When responding to the question “Are you a dancer?,” I notice that I have been freezing and mumbling something to the effect of “Well, I was, but I don’t dance professionally anymore, but I do teach and go to a ton of shows; I now work in politics,” trailing off into incoherence as the questioner forms a bewildered expression and wonders why they asked. It has been five years since my last professional dance performance, easily answering the question with a resounding and proud “Yes!”
Am I still a dancer if I no longer dance for a living? Am I still an artist if I no longer present work before an audience? Am I still a dancer, am I still an artist, If I don’t spend hours in the studio with fellow dancers, fellow artists, working toward a common goal, striving for continuous improvement? Am I still a dancer, am I still an artist if I spend hours, days, weeks and years engaged in something quite often removed from the arts?
My leotards, tights and pointe shoes have been replaced by work clothes, a laptop and a constantly ringing cell phone. What were once hours on end in the dance studio and in the theater are now spent in meetings or in front of said laptop. I take dance class when possible, but this is increasingly less often. When I do find myself in the studio teaching ballet class, it takes a bit longer than it used to in order to switch from the self that exists from nine to five to that of the teacher completely present for her students.
The simple answer to the question is yes. I am still a dancer; I always was and I always will be. While the makeup of my day has shifted to allow room for a different type of intellectual rigor, a different type of camaraderie, a different kind of work, the grit that I developed through dance lives in me. The dedication, discipline, perseverance, creativity, fortitude and constant work toward betterment all remain front and center. The performing aspect has also come in handy when colleagues get frazzled as this or that project changes last-minute or something goes terribly, terribly wrong.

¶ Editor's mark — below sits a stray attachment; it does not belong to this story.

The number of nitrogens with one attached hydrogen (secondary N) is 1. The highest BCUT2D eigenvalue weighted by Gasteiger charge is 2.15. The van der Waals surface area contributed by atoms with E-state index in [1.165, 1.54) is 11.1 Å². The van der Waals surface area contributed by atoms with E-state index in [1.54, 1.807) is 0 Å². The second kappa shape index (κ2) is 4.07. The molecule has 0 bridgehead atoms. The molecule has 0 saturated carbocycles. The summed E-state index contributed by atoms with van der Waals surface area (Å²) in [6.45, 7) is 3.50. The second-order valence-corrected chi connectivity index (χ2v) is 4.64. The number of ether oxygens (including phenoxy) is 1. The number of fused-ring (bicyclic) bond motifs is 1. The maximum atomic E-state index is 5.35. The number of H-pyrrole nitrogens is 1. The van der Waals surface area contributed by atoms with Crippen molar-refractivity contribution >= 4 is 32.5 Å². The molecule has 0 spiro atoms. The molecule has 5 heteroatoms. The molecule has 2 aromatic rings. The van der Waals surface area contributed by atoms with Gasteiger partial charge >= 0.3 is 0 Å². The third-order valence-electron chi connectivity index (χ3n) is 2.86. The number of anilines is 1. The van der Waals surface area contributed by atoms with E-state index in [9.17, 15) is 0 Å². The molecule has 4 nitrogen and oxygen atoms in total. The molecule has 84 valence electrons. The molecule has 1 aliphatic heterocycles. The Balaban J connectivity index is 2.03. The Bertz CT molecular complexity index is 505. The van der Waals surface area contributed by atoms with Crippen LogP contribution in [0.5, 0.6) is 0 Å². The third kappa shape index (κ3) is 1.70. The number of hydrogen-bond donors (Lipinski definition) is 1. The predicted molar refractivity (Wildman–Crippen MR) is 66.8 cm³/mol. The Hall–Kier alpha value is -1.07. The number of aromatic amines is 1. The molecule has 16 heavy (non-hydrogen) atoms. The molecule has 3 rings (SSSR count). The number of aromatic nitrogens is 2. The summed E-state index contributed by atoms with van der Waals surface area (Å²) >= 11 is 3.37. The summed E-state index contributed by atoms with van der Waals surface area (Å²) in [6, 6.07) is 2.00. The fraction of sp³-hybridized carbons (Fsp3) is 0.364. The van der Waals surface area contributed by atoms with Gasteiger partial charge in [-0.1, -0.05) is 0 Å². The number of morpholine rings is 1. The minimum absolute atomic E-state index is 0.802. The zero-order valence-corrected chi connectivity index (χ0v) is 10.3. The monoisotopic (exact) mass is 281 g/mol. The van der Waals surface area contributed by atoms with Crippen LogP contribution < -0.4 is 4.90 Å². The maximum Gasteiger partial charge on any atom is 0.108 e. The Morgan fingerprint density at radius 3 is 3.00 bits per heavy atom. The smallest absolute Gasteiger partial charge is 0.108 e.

But I continue to contend with the feeling that I abandoned the dance world and gave up a career that couldn’t possibly be matched by whatever occupation was to come. However, I find that I’m more often able to hold and to honor my new — let’s say additional — identity. The uneasiness of leaving the professional dance world a bit too soon, of not performing this role or that role, is being replaced by an honest reverence for the career I did have and for this new life that I have created for myself in Washington, DC.
More important, I find myself increasingly unapologetic in this new space when confronted by those who view my arts background as irrelevant or ill-suited for a burgeoning career in policy. I think to myself:
You try dedicating yourself wholly and fully to something you both love and sometimes despise — not because it will bring you financial success, status or the ability to move up a corporate ladder in order to demonstrate your worth, but out of a deep-seated dedication to the art.
Little by little, day by day, I am better able to hold my artistic and political identities — not as separate parts of myself, but, in fact, intertwined; these equally important elements make me whole. So the answer is yes: I am still a dancer. Just as I learned a piece of choreography or prepped for a performance, every day is an opportunity to show up, work hard, work through the physical and mental roadblocks that emerge, and be better. While I no longer travel with countless pairs of pointe shoes in tow, I reject the antiquated idea of either being in or out of the arts. All or nothing. No grey area. I exist in this grey area. And let me tell you, it’s better than I ever could have expected.